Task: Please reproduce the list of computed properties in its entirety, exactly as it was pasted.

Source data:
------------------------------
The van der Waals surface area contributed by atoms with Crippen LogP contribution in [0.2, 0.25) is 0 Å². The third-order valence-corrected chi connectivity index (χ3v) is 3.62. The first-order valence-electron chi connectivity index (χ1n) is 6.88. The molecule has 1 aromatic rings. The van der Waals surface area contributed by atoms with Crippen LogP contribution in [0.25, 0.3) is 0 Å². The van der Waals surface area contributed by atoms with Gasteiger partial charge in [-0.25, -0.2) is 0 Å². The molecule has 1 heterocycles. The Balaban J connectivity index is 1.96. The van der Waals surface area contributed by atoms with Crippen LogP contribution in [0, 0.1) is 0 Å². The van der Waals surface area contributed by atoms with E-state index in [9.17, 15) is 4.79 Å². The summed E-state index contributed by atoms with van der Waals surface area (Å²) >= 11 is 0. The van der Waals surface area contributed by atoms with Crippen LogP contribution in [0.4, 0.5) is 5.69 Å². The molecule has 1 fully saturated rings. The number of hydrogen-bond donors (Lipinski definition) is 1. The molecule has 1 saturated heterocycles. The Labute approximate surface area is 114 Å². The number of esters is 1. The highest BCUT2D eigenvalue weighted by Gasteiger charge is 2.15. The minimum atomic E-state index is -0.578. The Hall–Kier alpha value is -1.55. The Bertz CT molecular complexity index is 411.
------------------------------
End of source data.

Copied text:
The van der Waals surface area contributed by atoms with Crippen LogP contribution in [0.2, 0.25) is 0 Å². The third-order valence-corrected chi connectivity index (χ3v) is 3.62. The first-order valence-electron chi connectivity index (χ1n) is 6.88. The molecule has 1 aromatic rings. The van der Waals surface area contributed by atoms with Crippen LogP contribution in [0.25, 0.3) is 0 Å². The van der Waals surface area contributed by atoms with Gasteiger partial charge in [-0.25, -0.2) is 0 Å². The molecule has 1 heterocycles. The Balaban J connectivity index is 1.96. The van der Waals surface area contributed by atoms with Crippen LogP contribution in [0, 0.1) is 0 Å². The van der Waals surface area contributed by atoms with E-state index in [9.17, 15) is 4.79 Å². The summed E-state index contributed by atoms with van der Waals surface area (Å²) >= 11 is 0. The van der Waals surface area contributed by atoms with Crippen LogP contribution in [0.4, 0.5) is 5.69 Å². The molecule has 1 fully saturated rings. The number of hydrogen-bond donors (Lipinski definition) is 1. The molecule has 1 saturated heterocycles. The Labute approximate surface area is 114 Å². The number of esters is 1. The highest BCUT2D eigenvalue weighted by Gasteiger charge is 2.15. The minimum atomic E-state index is -0.578. The Hall–Kier alpha value is -1.55. The Bertz CT molecular complexity index is 411.